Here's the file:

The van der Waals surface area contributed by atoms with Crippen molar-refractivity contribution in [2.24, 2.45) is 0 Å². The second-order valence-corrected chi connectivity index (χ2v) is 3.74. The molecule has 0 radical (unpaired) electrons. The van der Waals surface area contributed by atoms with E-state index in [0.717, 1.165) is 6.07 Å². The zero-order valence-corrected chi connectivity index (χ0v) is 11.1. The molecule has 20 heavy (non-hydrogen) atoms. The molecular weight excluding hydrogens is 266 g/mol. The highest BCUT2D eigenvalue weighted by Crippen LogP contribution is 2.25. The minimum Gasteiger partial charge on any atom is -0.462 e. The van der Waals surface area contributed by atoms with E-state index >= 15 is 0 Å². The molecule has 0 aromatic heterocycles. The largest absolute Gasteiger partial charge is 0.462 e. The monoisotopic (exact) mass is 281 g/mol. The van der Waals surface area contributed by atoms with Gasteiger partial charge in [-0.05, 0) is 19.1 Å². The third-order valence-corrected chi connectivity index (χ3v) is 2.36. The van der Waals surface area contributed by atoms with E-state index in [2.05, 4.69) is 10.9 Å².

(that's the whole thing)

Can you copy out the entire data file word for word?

The van der Waals surface area contributed by atoms with Crippen molar-refractivity contribution in [2.24, 2.45) is 0 Å². The second-order valence-corrected chi connectivity index (χ2v) is 3.74. The molecule has 0 radical (unpaired) electrons. The van der Waals surface area contributed by atoms with E-state index in [0.717, 1.165) is 6.07 Å². The zero-order valence-corrected chi connectivity index (χ0v) is 11.1. The molecule has 20 heavy (non-hydrogen) atoms. The molecular weight excluding hydrogens is 266 g/mol. The highest BCUT2D eigenvalue weighted by Crippen LogP contribution is 2.25. The minimum Gasteiger partial charge on any atom is -0.462 e. The van der Waals surface area contributed by atoms with E-state index >= 15 is 0 Å². The molecule has 0 aromatic heterocycles. The largest absolute Gasteiger partial charge is 0.462 e. The monoisotopic (exact) mass is 281 g/mol. The van der Waals surface area contributed by atoms with Gasteiger partial charge in [-0.05, 0) is 19.1 Å². The third-order valence-corrected chi connectivity index (χ3v) is 2.36. The van der Waals surface area contributed by atoms with E-state index in [2.05, 4.69) is 10.9 Å².